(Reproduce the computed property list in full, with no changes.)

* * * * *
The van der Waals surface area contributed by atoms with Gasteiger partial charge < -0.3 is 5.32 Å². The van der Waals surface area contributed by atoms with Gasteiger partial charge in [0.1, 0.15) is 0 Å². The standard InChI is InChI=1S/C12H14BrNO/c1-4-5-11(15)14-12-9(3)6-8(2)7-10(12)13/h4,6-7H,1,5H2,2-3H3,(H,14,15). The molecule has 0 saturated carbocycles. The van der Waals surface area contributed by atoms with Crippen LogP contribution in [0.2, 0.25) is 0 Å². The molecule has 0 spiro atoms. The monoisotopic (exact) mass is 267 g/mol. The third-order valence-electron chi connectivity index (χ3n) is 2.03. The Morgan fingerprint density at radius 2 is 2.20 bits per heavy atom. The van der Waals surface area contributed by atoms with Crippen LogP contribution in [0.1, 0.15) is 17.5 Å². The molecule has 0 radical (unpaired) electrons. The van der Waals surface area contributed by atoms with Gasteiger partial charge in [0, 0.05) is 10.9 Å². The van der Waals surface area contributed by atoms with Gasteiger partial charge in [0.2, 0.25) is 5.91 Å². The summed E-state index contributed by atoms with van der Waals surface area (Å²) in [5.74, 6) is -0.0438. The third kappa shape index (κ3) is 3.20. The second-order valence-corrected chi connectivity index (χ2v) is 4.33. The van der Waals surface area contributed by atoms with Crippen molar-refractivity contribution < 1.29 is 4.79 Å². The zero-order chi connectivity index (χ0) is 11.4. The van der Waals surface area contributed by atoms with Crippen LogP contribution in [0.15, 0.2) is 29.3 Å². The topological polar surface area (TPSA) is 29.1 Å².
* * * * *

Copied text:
The van der Waals surface area contributed by atoms with Gasteiger partial charge < -0.3 is 5.32 Å². The van der Waals surface area contributed by atoms with Gasteiger partial charge in [0.1, 0.15) is 0 Å². The standard InChI is InChI=1S/C12H14BrNO/c1-4-5-11(15)14-12-9(3)6-8(2)7-10(12)13/h4,6-7H,1,5H2,2-3H3,(H,14,15). The molecule has 0 saturated carbocycles. The van der Waals surface area contributed by atoms with Crippen LogP contribution in [0.2, 0.25) is 0 Å². The molecule has 0 spiro atoms. The monoisotopic (exact) mass is 267 g/mol. The third-order valence-electron chi connectivity index (χ3n) is 2.03. The Morgan fingerprint density at radius 2 is 2.20 bits per heavy atom. The van der Waals surface area contributed by atoms with Crippen LogP contribution in [0.1, 0.15) is 17.5 Å². The molecule has 0 radical (unpaired) electrons. The van der Waals surface area contributed by atoms with Gasteiger partial charge in [0, 0.05) is 10.9 Å². The van der Waals surface area contributed by atoms with Gasteiger partial charge in [0.2, 0.25) is 5.91 Å². The summed E-state index contributed by atoms with van der Waals surface area (Å²) in [5.74, 6) is -0.0438. The third kappa shape index (κ3) is 3.20. The second-order valence-corrected chi connectivity index (χ2v) is 4.33. The van der Waals surface area contributed by atoms with Crippen molar-refractivity contribution < 1.29 is 4.79 Å². The zero-order chi connectivity index (χ0) is 11.4. The van der Waals surface area contributed by atoms with Crippen LogP contribution in [0.15, 0.2) is 29.3 Å². The topological polar surface area (TPSA) is 29.1 Å².